Distinctiveness of the earlier mark
The distinctiveness of the earlier mark is one of the factors to be taken into account in the global assessment of likelihood of confusion.
The opponent did not explicitly claim that its mark is particularly distinctive by virtue of intensive use or reputation.
Consequently, the assessment of the distinctiveness of the earlier mark will rest on its distinctiveness per se. In the present case, the earlier trade mark as a whole has no meaning for any of the goods and services in question from the perspective of the public in the relevant territory. Therefore, the distinctiveness of the earlier mark must be seen as normal.
Global assessment, other arguments and conclusion
According to the Court of Justice’s case-law, the risk that the public might believe that the goods or services in question come from the same undertaking or, as the case may be, from economically-linked undertakings, constitutes a likelihood of confusion (29/09/1998, C-39/97, Canon, EU:C:1998:442, § 29 and of 22/06/1999, C-342/97, Lloyd Schuhfabrik, EU:C:1999:323, § 17).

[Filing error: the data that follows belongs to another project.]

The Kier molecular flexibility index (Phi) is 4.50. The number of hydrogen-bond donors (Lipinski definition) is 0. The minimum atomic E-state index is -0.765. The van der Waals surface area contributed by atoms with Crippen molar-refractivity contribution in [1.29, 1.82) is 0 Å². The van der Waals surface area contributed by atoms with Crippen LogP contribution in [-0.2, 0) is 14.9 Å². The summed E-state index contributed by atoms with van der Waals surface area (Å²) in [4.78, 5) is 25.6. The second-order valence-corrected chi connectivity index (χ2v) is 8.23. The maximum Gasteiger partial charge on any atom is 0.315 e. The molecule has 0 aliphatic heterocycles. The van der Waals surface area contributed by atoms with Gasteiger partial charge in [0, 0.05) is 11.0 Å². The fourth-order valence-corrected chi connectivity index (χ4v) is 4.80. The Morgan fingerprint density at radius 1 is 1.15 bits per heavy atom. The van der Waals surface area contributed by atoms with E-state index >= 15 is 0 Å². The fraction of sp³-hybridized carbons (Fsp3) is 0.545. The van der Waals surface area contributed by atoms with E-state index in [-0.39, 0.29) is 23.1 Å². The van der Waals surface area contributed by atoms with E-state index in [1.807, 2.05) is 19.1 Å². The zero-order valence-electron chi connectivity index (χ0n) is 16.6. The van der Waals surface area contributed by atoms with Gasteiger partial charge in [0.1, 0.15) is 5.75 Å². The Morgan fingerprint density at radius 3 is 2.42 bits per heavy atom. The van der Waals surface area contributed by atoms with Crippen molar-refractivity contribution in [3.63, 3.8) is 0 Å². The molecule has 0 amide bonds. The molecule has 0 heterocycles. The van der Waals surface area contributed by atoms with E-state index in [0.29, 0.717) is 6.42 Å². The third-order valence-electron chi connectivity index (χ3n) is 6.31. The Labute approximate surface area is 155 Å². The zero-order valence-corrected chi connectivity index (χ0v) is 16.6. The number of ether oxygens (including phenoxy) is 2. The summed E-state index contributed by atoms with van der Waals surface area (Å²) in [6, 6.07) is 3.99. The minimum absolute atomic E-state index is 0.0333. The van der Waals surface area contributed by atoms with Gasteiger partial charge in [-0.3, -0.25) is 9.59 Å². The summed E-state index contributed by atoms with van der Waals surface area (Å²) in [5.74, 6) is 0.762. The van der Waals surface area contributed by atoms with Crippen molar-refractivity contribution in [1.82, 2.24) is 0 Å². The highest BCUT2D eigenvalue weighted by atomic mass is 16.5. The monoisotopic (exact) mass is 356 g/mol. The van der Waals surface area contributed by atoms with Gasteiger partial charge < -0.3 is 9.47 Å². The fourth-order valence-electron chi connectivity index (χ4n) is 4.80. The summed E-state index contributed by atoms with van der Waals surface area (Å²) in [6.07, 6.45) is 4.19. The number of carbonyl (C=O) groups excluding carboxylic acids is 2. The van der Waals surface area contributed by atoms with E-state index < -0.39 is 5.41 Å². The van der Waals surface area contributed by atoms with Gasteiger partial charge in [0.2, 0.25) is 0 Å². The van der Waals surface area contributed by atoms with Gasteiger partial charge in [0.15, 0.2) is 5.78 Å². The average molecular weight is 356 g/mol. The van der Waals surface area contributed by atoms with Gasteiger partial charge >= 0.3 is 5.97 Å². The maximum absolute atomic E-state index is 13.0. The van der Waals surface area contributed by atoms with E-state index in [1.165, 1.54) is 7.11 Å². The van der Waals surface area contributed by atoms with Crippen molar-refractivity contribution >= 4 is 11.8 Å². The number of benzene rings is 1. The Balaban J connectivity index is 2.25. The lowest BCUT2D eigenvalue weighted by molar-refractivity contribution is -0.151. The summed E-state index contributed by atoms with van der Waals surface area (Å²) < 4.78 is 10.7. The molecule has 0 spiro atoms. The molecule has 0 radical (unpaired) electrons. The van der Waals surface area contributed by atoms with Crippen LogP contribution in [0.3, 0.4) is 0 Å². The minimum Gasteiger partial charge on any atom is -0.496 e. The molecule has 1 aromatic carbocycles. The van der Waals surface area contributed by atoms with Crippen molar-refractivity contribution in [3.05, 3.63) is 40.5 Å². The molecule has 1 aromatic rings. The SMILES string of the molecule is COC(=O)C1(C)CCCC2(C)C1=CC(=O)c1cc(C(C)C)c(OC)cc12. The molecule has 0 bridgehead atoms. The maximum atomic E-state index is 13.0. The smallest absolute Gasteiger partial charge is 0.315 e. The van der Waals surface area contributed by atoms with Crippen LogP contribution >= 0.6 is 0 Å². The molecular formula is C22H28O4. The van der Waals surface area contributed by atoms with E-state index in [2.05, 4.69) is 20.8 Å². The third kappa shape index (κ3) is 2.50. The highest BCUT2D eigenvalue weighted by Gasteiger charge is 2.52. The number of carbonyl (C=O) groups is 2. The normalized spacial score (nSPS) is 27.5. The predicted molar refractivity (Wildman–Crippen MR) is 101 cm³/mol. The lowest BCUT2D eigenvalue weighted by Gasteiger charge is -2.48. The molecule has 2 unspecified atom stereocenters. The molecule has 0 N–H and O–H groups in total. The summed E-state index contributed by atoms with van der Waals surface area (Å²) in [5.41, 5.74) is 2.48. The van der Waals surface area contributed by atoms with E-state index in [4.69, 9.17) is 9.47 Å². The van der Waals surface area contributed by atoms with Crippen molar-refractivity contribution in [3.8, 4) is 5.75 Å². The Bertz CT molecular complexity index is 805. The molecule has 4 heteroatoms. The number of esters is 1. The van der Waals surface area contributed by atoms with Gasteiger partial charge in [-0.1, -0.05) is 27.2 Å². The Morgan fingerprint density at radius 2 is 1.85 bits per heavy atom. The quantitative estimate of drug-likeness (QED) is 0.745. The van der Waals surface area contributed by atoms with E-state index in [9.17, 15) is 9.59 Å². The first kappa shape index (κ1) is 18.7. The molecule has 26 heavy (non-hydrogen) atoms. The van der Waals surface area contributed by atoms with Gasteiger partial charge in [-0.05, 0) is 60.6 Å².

The likelihood of confusion must be appreciated globally, in accordance with the relevant public’s perception of the signs and of the goods and services in question, taking into account all factors relevant to the circumstances of the case (11/11/1997, C-251/95, Sabèl, EU:C:1997:528, § 22 and of 22/06/1999, C-342/97, Lloyd Schuhfabrik, EU:C:1999:323, § 18), in particular the similarity of the marks and the similarity of the goods and services, which are interdependent criteria in the sense that a lesser degree of similarity between the goods may be offset by a greater degree of similarity between the marks, and vice versa (29/09/1998, C-39/97, Canon, EU:C:1998:442, § 17).
Although, the average consumer of the category of products concerned is deemed to be reasonably well-informed and reasonably observant and circumspect, account is taken of the fact that the average consumer only rarely has the chance to make a direct comparison between the different marks and must place trust in the imperfect picture of them that he or she has kept in mind. It should also be borne in mind that the average consumer’s level of attention is likely to vary according to the category of goods or services in question (22/06/1999, C-342/97, Lloyd Schuhfabrik, EU:C:1999:323, § 26). Even consumers with a high level of attention need to rely on their imperfect recollection of trade marks (21/11/2013, T-443/12, ancotel, EU:T:2013:605, § 54).
The goods and services are partly identical and partly similar.
The marks are visually and aurally highly similar. In particular, the earlier mark is fully encompassed in the contested sign as its first element (the initial part of the sign is the one that catches more consumer’s attention) and has an independent distinctive role within it. The marks differ in the word ‘TECHNOLOGIES’ of the contested sign that is non-distinctive.